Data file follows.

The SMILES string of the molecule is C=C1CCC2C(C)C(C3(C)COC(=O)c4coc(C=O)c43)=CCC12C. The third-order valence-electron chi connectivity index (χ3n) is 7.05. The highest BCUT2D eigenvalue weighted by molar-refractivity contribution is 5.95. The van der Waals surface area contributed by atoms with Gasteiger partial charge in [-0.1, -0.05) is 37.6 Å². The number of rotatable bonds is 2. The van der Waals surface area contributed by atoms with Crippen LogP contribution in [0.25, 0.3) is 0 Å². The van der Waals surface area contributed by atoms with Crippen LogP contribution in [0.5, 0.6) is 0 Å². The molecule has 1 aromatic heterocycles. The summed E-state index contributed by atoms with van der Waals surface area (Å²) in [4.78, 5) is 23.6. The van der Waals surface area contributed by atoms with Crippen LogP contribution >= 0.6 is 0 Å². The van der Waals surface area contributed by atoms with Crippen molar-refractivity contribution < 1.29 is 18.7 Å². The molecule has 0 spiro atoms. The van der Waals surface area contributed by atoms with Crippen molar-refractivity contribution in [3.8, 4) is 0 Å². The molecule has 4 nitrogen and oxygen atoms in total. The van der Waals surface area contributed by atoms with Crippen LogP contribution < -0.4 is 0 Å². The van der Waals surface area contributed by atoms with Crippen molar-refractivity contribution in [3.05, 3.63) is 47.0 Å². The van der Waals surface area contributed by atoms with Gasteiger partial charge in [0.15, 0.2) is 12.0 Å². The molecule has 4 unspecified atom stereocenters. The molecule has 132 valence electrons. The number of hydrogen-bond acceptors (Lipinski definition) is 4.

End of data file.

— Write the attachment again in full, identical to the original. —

The SMILES string of the molecule is C=C1CCC2C(C)C(C3(C)COC(=O)c4coc(C=O)c43)=CCC12C. The third-order valence-electron chi connectivity index (χ3n) is 7.05. The highest BCUT2D eigenvalue weighted by molar-refractivity contribution is 5.95. The van der Waals surface area contributed by atoms with Gasteiger partial charge in [-0.1, -0.05) is 37.6 Å². The number of rotatable bonds is 2. The van der Waals surface area contributed by atoms with Crippen LogP contribution in [0.25, 0.3) is 0 Å². The van der Waals surface area contributed by atoms with Crippen LogP contribution in [0.5, 0.6) is 0 Å². The molecule has 1 aromatic heterocycles. The summed E-state index contributed by atoms with van der Waals surface area (Å²) in [4.78, 5) is 23.6. The van der Waals surface area contributed by atoms with Crippen LogP contribution >= 0.6 is 0 Å². The van der Waals surface area contributed by atoms with Crippen molar-refractivity contribution < 1.29 is 18.7 Å². The molecule has 0 spiro atoms. The van der Waals surface area contributed by atoms with Crippen molar-refractivity contribution in [3.8, 4) is 0 Å². The molecule has 4 nitrogen and oxygen atoms in total. The van der Waals surface area contributed by atoms with Crippen LogP contribution < -0.4 is 0 Å². The van der Waals surface area contributed by atoms with Crippen molar-refractivity contribution in [3.05, 3.63) is 47.0 Å². The van der Waals surface area contributed by atoms with Gasteiger partial charge in [0.15, 0.2) is 12.0 Å². The molecule has 4 unspecified atom stereocenters. The molecule has 132 valence electrons. The number of hydrogen-bond acceptors (Lipinski definition) is 4.